Radical Acts

Yayoi Kusama. Accumulation No. 1. 1962

Sewn stuffed fabric, paint, and chair fringe, 37 x 39 x 43" (94 x 99.1 x 109.2 cm). Gift of William B. Jaffe and Evelyn A. J. Hall (by exchange). © 2021 Yayoi Kusama

Midori Yamamura: My name is Midori Yamamura. And we are right now looking at Yayoi Kusama's Accumulation No. 1.

It is made out of a scavenged armchair covered with sewn, stuffed protrusions. She created this work not by herself alone, and the evidences are in her diary. February 20th, she said “sewing machine came.” And on March 1st, she called up the fabric shop and got some fabric. And then on the 9th, she borrowed the second sewing machine. And every day there were about five people in her studio. It was an entire day of stuffing cottons.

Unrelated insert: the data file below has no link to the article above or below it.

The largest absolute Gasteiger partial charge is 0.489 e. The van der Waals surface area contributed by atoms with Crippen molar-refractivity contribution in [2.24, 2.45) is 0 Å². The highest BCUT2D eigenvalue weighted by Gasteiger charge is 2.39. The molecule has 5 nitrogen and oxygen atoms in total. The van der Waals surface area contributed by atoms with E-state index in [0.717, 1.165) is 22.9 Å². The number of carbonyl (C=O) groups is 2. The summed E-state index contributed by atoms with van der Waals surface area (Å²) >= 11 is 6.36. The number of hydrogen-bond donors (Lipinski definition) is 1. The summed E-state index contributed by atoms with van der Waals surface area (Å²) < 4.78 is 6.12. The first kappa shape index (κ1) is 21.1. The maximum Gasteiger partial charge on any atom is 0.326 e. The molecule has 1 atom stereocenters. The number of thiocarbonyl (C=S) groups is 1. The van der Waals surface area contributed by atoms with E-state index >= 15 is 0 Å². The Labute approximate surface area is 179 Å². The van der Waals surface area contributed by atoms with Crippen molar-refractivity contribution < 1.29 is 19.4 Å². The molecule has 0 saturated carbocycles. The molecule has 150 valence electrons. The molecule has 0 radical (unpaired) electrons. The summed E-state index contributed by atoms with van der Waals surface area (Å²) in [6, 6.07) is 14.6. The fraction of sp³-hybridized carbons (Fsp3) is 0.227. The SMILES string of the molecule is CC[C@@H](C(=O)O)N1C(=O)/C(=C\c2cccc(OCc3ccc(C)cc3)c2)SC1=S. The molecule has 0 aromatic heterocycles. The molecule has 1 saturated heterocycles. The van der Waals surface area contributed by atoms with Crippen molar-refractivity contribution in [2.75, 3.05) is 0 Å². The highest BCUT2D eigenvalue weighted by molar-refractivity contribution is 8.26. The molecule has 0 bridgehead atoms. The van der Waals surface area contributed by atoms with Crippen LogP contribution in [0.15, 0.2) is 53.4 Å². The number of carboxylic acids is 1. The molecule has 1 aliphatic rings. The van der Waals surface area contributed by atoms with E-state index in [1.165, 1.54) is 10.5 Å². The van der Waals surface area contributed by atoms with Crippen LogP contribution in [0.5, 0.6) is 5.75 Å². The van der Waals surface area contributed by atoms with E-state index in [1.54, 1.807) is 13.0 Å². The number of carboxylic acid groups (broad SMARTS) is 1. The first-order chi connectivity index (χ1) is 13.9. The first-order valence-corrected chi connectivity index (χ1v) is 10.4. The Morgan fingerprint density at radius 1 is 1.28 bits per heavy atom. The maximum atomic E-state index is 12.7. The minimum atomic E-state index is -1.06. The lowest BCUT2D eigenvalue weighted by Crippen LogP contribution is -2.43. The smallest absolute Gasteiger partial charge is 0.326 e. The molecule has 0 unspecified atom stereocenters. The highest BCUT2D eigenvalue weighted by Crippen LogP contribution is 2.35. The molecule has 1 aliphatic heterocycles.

The sculpture was called Accumulations because she has this condition, an obsessive compulsive neurosis. She tends to repeat things over and over in order to calm herself down. The repetition is also a metaphor of contemporary society. She said that life is like being on the conveyor belt. It's almost like drinking so many cups of coffee over and over.

Kusama sat on these chairs making phone calls and so on. And in that way, she's really putting herself above male symbols. And I love this chair because it's humorous, at the same time, it's a little bit creepy and scary.

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